One of the great things that will happen on January 20th or thereabouts is that the Senate Democrats can rid themselves of Joe Lieberman. Barack will have coattails such that Lieberman will not be needed to protect their slim majority. That will be good riddance, particularly since the only reason he was there was party label. Lowell Weicker, Jr., a Republican, was consistently better on issues of civil rights than Lieberman. Now that Lieberman has exposed himself for being the conservative he really is, I assume he is history in Democratic party circles.
Looking back to 2000, in the context of Barack’s current decision-making about a Veep, could mean that one of problems with that election was that Gore made the wrong "first decision." The Lieberman choice for Vice President was about restoring morality to the White House. The Party’s reward for such an honor has been Lieberman’s endorsement of not only Bush’s War, but John McCain, the Republican presidential candidate. RGN
July 14, 2008
Lieberman Finds Middle a Tricky Path
WASHINGTON — Joseph I. Lieberman, lapsed Democrat of Connecticut, strolled into the weekly lunch of the Senate Democrats last Tuesday, unaccompanied by a food taster.
He greeted his colleagues, including some who felt he should not have been there. He ate his lunch (salad, eschewing the mac and cheese) and sat through a discussion about gasoline prices and Medicare.
Then the conversation veered into the danger zone, the presidential election — specifically, Senator John McCain’s recent votes, or nonvotes, on energy policy.
At which point Mr. Lieberman walked out.
“I just didn’t feel it was appropriate for me to be there,” Mr. Lieberman explained the next day.
“It was the right thing to do,” said Senator Richard J. Durbin of Illinois, the Democratic whip, who said that a colleague approached him afterward to complain about Mr. Lieberman’s showing up. “This is a delicate situation,” Mr. Durbin summed up.
It has grown increasingly so for Mr. Lieberman, once his party’s vice-presidential candidate and now a self-styled “independent Democrat.” He has zigzagged the country on behalf of Mr. McCain, the presumptive Republican presidential nominee, and, in recent weeks, amplified his criticism of Senator Barack Obama to a point that has infuriated many of his Democratic colleagues.
At least two have asked Mr. Lieberman to tone down his rhetoric against Mr. Obama, the presumptive Democratic nominee, two colleagues said, and at least three have advised Mr. Lieberman against speaking at the Republican convention, a prospect he has said he would entertain.
Clearly, Mr. Lieberman’s already precarious marriage with the Democrats has reached a new level of discord and could be approaching divorce, if not necessarily a remarriage into the Republican Party. The strain has been rooted largely in Mr. Lieberman’s steadfast support for the Bush administration’s engagement in Iraq and his hawkish views on Iran. He has not ruled out switching parties but has stopped short of saying he has moved so far from the Democratic Party — or, in his view, the other way around — that he is at a point of no return.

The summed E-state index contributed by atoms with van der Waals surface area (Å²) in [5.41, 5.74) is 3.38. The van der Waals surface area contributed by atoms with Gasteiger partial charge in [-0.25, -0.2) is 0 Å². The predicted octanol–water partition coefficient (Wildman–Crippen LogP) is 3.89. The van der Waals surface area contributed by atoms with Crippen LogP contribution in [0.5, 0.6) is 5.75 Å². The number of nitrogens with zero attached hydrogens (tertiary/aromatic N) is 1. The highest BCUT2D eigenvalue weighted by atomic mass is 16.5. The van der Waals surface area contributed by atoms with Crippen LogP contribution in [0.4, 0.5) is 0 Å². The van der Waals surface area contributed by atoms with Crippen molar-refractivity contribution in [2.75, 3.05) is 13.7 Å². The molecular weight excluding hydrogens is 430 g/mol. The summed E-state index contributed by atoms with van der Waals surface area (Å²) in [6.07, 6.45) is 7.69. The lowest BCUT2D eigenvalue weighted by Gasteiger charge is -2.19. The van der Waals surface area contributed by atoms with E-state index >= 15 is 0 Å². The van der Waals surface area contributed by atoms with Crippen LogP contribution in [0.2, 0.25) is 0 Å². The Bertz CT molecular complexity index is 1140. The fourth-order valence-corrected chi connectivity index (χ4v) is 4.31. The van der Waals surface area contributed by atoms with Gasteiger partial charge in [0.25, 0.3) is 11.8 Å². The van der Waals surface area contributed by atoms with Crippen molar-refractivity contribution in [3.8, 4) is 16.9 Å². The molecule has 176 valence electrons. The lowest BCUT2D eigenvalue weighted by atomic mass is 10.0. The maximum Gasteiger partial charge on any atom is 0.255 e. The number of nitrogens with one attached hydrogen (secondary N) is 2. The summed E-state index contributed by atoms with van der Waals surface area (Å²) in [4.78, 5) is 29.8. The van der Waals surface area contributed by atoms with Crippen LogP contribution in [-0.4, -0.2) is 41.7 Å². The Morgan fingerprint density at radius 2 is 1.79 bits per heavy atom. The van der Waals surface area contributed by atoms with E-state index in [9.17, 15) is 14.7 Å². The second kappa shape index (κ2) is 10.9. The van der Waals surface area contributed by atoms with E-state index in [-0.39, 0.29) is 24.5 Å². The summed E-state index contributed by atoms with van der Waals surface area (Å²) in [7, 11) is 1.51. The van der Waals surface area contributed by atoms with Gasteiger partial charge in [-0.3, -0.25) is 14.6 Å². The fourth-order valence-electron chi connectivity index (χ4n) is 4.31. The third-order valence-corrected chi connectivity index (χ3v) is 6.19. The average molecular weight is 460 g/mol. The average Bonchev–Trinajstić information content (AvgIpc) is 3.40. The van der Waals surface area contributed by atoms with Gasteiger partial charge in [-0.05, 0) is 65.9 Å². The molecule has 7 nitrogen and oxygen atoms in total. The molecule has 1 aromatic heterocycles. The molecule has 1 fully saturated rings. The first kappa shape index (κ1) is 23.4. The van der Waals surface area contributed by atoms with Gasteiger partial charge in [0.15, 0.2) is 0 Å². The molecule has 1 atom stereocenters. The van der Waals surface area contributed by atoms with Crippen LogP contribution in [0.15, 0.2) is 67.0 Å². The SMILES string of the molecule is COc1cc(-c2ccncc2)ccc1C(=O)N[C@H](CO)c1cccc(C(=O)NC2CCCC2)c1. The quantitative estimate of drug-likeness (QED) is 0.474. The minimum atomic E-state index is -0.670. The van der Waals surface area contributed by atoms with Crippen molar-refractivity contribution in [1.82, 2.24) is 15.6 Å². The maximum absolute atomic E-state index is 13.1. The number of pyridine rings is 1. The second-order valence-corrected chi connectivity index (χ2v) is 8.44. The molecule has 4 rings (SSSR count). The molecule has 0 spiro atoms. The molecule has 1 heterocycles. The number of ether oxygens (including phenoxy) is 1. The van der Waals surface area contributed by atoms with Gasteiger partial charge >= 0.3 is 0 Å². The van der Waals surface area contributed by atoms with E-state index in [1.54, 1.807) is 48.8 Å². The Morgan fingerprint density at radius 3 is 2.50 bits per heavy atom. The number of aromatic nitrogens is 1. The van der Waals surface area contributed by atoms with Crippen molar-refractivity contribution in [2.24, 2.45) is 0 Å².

“I don’t have any line that I have in my mind,” Mr. Lieberman said in an interview. “If it happened, I’d know it when I saw it.”
Mr. Lieberman was leaning back in a chair in his Senate office, wearing a loose-fitting pinstriped suit, grinning a lot and appearing quite comfortable while describing “my uncomfortable position.” He compared his predicament to the old Groucho Marx conceit, “I don’t care to belong to any club that will accept me as a member.”
As Mr. Lieberman spoke, a group of protesters not far from his office were calling for his party to oust him as chairman of the Homeland Security and Governmental Affairs Committee. The organization, unsubtly named LiebermanMustGo, was delivering a petition proclaiming the same.
Will the protest or petition have any effect on him? “No,” he said, shrugging, which is his preferred coping method (and which he did about two dozen times in 45 minutes).
“I think most people in his caucus expected Joe’s views on national security, but I think the extent of his embrace of McCain has surprised some people,” said Senator Susan Collins, Republican of Maine, one of Mr. Lieberman’s closest friends in the Senate. “That’s taking an extra step.”
Democrats complain that he has gone even further with his ramped-up attacks on Mr. Obama. “The fact that the spokesperson for Hamas would say they would welcome the election of Senator Obama really does raise the question, Why?” Mr. Lieberman said recently on CNN. A few days later on Fox News he called Mr. Obama “naïve” in his views on Iran.